Yeah, but . . .

The Eagles are on a roll. That's clear. They're now leading the NFC East, having swept the Giants and Redskins, and have a date remaining with the biggest December dog in the NFL, the Dallas Cowboys.

This just in: The Eagles scored again on the Giants. It's now 204-196. DeSean Jackson has seven touchdowns and 452 yards. His phone is ringing. It's the Pro Bowl calling with his hotel reservation. And he just back-bumped Andy Reid. Again.

So with the team 9-4 and three winnable games to play, everyone's having fun, thinking about hosting a first-round playoff game and going deep into January.

But here's the only question that really matters, since nothing short of a Super Bowl berth - or is it a Super Bowl win? - will qualify as a success: Can the Eagles do what no other team has done this season and beat the New Orleans Saints?

The answer, quite simply, is yes.

Make no mistake, the Saints are a dangerously good team, and the way the Eagles allowed the Giants to move the ball Sunday night, New Orleans could hang half a hundred on them by halftime.

Sheldon Brown had a heads-up play grabbing a Giants fumble and returning it for a score, but he twice lost his man in the end zone, and was lucky that the receiver stepped out of bounds. Drew Brees will put the ball on the money. He's done it 32 times this season.

New Orleans is just the seventh team in history to go 13-0. Teams don't remain undefeated this late into the season because they're pretty good. They've got to be real good, and a little lucky.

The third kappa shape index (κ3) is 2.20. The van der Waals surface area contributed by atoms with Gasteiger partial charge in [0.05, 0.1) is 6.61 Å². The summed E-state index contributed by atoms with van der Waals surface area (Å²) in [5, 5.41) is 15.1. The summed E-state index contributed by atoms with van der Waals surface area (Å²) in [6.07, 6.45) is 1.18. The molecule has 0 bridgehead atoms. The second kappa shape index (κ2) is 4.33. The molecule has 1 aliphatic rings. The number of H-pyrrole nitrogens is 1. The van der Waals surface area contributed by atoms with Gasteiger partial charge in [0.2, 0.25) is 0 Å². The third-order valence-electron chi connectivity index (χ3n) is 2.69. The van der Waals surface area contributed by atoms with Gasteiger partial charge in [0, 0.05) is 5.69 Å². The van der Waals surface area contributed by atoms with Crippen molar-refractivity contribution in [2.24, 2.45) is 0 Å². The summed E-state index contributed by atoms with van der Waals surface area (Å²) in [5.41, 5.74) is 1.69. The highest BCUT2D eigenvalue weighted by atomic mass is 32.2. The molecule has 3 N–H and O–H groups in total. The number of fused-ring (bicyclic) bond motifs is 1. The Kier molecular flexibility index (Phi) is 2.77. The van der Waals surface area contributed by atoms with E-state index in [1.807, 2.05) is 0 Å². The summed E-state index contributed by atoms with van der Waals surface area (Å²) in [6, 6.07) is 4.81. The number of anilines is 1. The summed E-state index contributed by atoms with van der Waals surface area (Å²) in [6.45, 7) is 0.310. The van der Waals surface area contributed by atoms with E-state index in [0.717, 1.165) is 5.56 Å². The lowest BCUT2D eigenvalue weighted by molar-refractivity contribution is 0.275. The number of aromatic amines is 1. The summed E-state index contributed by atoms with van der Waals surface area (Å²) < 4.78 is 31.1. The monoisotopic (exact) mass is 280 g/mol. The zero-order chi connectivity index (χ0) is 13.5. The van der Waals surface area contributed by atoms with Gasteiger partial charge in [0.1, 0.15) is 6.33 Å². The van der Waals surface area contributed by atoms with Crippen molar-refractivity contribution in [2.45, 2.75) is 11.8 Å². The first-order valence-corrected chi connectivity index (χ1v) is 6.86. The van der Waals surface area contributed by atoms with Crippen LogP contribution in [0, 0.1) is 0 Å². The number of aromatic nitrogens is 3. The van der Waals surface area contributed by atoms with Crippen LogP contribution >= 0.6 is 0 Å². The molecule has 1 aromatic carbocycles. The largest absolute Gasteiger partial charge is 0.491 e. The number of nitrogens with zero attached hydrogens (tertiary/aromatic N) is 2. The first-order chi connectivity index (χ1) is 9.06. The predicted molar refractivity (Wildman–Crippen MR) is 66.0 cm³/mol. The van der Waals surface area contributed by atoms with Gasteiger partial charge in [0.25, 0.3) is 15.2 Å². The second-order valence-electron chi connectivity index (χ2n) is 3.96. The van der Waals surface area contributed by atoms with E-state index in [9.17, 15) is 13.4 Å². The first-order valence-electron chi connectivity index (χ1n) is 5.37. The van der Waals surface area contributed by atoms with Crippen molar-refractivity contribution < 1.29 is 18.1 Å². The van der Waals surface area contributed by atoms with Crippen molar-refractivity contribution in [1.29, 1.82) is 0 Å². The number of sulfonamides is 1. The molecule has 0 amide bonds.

But while Brees likes to say that the team is "battle tested," the Saints been vulnerable the last two weeks. It took overtime for the Saints to beat a Redskins team known for its defense, not its offense.

In that game, New Orleans made Jason Campbell look like Donovan McNabb. Campbell completed 30 of 42 passes to nine receivers for 367 yards and three touchdowns. It was his most efficient game of the year. The week before, Campbell threw two picks and misfired on 15 of 37 passes - against the Eagles.

Last Sunday, the Saints made Atlanta backup quarterback Chris Redman look serviceable. A week after connecting on only 52.3 percent of his passes in his first start since 2007, Redman completed 23 of 34 for 303 yards, or 68 percent, with a touchdown and an interception.

He led the Falcons on scoring drives on five of their first six possessions, and had they not settled for field goals on three first-half trips inside the red zone, Atlanta probably would have won rather than lost, 26-23.

The Saints are having serious issues in the secondary, and that is where the Eagles could do the most damage. No one has been able to slow Jackson, and the cornerbacks New Orleans has on the field now won't be able to, either. Mike McKenzie is too old, Malcolm Jenkins too green, and Randall Gay too average.

New Orleans is hoping to have cornerback Jabari Greer back for the season finale against Carolina, but he had sports-hernia surgery and hasn't played since early November. Ask Kevin Curtis how his recovery from that injury is going.

The Saints also hope to have cornerback Tracy Porter back soon. Porter started the first nine games of the season and had three interceptions, including one for a touchdown, but the second-round pick out of Indiana in 2008 strained a knee ligament and hasn't played since Week 10.

Yes, New Orleans' offense is unstoppable. The Saints gain more yards and score more points than any other team in the NFL. But the Eagles can hang tough in a shoot-out. Their strength would be against the Saints' weakness. It's a matchup the Eagles would welcome in the playoffs, and then, most likely, exploit.